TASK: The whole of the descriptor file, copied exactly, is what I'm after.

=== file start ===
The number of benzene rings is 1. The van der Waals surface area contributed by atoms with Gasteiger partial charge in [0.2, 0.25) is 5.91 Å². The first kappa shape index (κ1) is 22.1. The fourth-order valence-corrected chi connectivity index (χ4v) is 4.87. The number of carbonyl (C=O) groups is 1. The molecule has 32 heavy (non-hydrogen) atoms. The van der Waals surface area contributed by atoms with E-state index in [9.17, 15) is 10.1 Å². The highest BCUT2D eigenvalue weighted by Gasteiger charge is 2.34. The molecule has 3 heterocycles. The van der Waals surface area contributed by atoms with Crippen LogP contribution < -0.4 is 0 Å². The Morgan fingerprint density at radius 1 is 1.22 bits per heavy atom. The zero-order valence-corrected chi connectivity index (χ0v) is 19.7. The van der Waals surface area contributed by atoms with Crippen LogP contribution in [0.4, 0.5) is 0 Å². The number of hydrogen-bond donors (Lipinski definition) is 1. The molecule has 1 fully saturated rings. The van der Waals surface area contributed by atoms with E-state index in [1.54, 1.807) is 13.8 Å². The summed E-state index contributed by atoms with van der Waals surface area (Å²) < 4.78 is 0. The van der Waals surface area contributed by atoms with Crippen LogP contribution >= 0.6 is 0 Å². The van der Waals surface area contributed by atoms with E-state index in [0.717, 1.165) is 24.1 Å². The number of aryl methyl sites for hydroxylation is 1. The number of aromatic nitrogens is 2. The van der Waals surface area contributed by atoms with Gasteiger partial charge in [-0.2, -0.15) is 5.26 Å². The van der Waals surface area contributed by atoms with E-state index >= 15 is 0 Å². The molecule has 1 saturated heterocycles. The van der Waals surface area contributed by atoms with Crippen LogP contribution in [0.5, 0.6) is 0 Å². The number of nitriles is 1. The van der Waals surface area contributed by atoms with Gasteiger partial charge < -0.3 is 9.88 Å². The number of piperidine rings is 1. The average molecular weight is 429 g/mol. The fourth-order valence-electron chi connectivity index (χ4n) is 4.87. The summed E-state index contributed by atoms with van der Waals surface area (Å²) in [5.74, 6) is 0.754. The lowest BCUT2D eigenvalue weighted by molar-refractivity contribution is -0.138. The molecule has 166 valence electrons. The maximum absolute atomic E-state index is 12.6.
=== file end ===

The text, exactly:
The number of benzene rings is 1. The van der Waals surface area contributed by atoms with Gasteiger partial charge in [0.2, 0.25) is 5.91 Å². The first kappa shape index (κ1) is 22.1. The fourth-order valence-corrected chi connectivity index (χ4v) is 4.87. The number of carbonyl (C=O) groups is 1. The molecule has 32 heavy (non-hydrogen) atoms. The van der Waals surface area contributed by atoms with E-state index in [9.17, 15) is 10.1 Å². The highest BCUT2D eigenvalue weighted by Gasteiger charge is 2.34. The molecule has 3 heterocycles. The van der Waals surface area contributed by atoms with Crippen LogP contribution < -0.4 is 0 Å². The Morgan fingerprint density at radius 1 is 1.22 bits per heavy atom. The zero-order valence-corrected chi connectivity index (χ0v) is 19.7. The van der Waals surface area contributed by atoms with Crippen LogP contribution in [0.4, 0.5) is 0 Å². The number of hydrogen-bond donors (Lipinski definition) is 1. The molecule has 1 fully saturated rings. The van der Waals surface area contributed by atoms with E-state index in [1.54, 1.807) is 13.8 Å². The summed E-state index contributed by atoms with van der Waals surface area (Å²) < 4.78 is 0. The van der Waals surface area contributed by atoms with Crippen LogP contribution >= 0.6 is 0 Å². The van der Waals surface area contributed by atoms with E-state index in [0.717, 1.165) is 24.1 Å². The number of aryl methyl sites for hydroxylation is 1. The number of aromatic nitrogens is 2. The van der Waals surface area contributed by atoms with Gasteiger partial charge in [-0.2, -0.15) is 5.26 Å². The van der Waals surface area contributed by atoms with E-state index >= 15 is 0 Å². The molecule has 1 saturated heterocycles. The van der Waals surface area contributed by atoms with Crippen LogP contribution in [0.5, 0.6) is 0 Å². The number of nitriles is 1. The van der Waals surface area contributed by atoms with Gasteiger partial charge < -0.3 is 9.88 Å². The number of piperidine rings is 1. The average molecular weight is 429 g/mol. The fourth-order valence-electron chi connectivity index (χ4n) is 4.87. The summed E-state index contributed by atoms with van der Waals surface area (Å²) in [5.74, 6) is 0.754. The lowest BCUT2D eigenvalue weighted by molar-refractivity contribution is -0.138. The molecule has 166 valence electrons. The maximum absolute atomic E-state index is 12.6.